One of three structures designed by Philip Johnson for the 1964 World's Fair held in Queens, New York, the open-air Theaterama has become the main civic theater for the borough. (The other two structures remain, but have been left abandoned for the past 44 years.) The design team was asked to create an addition for the theater to house an entrance and reception hall for 600 people, a party room that would be visible from the surrounding park, a cabaret space to accommodate 90 people, and offices.
Working closely with representatives from multiple city agencies and community groups, the design team used the cylindrical form of Johnson's Theaterama building to marry past with present and to provide Queens Theatre in the Park with a dynamic new facility. The addition flanks the existing drum-shaped building respectfully, and the spiral form of the new glass reception center allows visitors to approach the structure from all sides while framing views of the oak allées and the ruins from the World's Fair, including the Unisphere.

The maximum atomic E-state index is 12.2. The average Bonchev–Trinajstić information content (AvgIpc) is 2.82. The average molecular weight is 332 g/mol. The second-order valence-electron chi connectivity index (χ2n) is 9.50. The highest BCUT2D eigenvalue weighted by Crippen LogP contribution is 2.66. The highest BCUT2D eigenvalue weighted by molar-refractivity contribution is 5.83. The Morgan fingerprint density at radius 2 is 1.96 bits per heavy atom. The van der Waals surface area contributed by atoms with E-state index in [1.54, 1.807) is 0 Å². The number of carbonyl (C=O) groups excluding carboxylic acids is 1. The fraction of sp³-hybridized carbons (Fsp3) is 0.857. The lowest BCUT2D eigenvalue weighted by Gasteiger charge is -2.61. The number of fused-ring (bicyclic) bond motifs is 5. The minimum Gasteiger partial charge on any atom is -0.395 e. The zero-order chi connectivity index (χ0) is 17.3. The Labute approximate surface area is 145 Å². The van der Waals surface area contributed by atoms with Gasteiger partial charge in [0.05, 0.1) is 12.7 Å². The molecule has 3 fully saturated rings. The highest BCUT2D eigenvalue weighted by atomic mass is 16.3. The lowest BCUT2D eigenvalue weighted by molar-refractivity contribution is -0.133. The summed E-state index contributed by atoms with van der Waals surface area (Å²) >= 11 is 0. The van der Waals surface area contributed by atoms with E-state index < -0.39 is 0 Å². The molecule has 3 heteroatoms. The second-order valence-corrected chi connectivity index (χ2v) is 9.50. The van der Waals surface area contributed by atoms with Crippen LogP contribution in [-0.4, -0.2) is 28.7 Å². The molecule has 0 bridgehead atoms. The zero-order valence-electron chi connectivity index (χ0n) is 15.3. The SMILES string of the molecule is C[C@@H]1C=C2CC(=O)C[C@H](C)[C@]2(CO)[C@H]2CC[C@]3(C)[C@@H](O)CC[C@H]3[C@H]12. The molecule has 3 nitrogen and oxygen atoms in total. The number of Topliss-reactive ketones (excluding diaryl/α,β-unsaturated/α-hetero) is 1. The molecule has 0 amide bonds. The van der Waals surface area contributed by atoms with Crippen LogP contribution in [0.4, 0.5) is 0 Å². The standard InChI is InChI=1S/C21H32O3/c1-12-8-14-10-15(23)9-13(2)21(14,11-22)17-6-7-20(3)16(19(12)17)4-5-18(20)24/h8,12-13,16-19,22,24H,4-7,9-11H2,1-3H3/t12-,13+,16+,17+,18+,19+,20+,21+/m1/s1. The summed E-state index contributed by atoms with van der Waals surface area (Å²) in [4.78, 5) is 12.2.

Color plays an important role in defining the presence of the new building. The sunset-gold pigmented plaster of the inverted spherical dome of the entrance and reception hall is a result of community input and reflects the multicultural nature of Queens' 106 different ethnic groups. Concealed cold-cathode tubes in shades of orange and peach ring the dome and complement the ceiling, while the gradation of color leads people to the entrances. As day turns to night, the ceiling glows with saturated color and celebrates the theatrical nature of the space.
Jury Comments: A sophisticated use of static colored light. • The use of color enhances the architecture.